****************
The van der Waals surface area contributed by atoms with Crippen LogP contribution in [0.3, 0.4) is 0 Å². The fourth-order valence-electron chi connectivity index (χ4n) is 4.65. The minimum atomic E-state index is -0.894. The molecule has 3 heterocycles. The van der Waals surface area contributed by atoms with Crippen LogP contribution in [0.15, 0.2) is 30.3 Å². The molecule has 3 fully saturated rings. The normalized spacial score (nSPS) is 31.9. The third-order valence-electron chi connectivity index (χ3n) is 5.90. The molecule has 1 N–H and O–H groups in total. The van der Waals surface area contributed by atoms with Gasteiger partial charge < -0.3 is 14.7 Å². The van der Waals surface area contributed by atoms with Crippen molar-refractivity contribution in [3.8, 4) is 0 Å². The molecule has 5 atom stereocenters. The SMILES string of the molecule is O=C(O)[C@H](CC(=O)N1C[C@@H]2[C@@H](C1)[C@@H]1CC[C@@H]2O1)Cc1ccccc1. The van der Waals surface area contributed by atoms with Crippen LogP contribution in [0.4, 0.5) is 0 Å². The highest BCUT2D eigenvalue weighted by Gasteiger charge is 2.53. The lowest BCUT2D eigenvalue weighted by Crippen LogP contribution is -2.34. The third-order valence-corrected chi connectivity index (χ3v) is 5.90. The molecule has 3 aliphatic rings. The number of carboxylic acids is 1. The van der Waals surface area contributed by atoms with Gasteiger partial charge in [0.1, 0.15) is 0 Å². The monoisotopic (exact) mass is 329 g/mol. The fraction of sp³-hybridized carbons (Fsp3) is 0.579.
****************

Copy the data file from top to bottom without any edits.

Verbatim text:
The van der Waals surface area contributed by atoms with Crippen LogP contribution in [0.3, 0.4) is 0 Å². The fourth-order valence-electron chi connectivity index (χ4n) is 4.65. The minimum atomic E-state index is -0.894. The molecule has 3 heterocycles. The van der Waals surface area contributed by atoms with Crippen LogP contribution in [0.15, 0.2) is 30.3 Å². The molecule has 3 fully saturated rings. The normalized spacial score (nSPS) is 31.9. The third-order valence-electron chi connectivity index (χ3n) is 5.90. The molecule has 1 N–H and O–H groups in total. The van der Waals surface area contributed by atoms with Gasteiger partial charge < -0.3 is 14.7 Å². The van der Waals surface area contributed by atoms with Crippen molar-refractivity contribution in [3.8, 4) is 0 Å². The molecule has 5 atom stereocenters. The SMILES string of the molecule is O=C(O)[C@H](CC(=O)N1C[C@@H]2[C@@H](C1)[C@@H]1CC[C@@H]2O1)Cc1ccccc1. The van der Waals surface area contributed by atoms with Crippen LogP contribution in [0.4, 0.5) is 0 Å². The highest BCUT2D eigenvalue weighted by Gasteiger charge is 2.53. The lowest BCUT2D eigenvalue weighted by Crippen LogP contribution is -2.34. The third-order valence-corrected chi connectivity index (χ3v) is 5.90. The molecule has 3 aliphatic rings. The number of carboxylic acids is 1. The van der Waals surface area contributed by atoms with Gasteiger partial charge in [0.1, 0.15) is 0 Å². The monoisotopic (exact) mass is 329 g/mol. The fraction of sp³-hybridized carbons (Fsp3) is 0.579.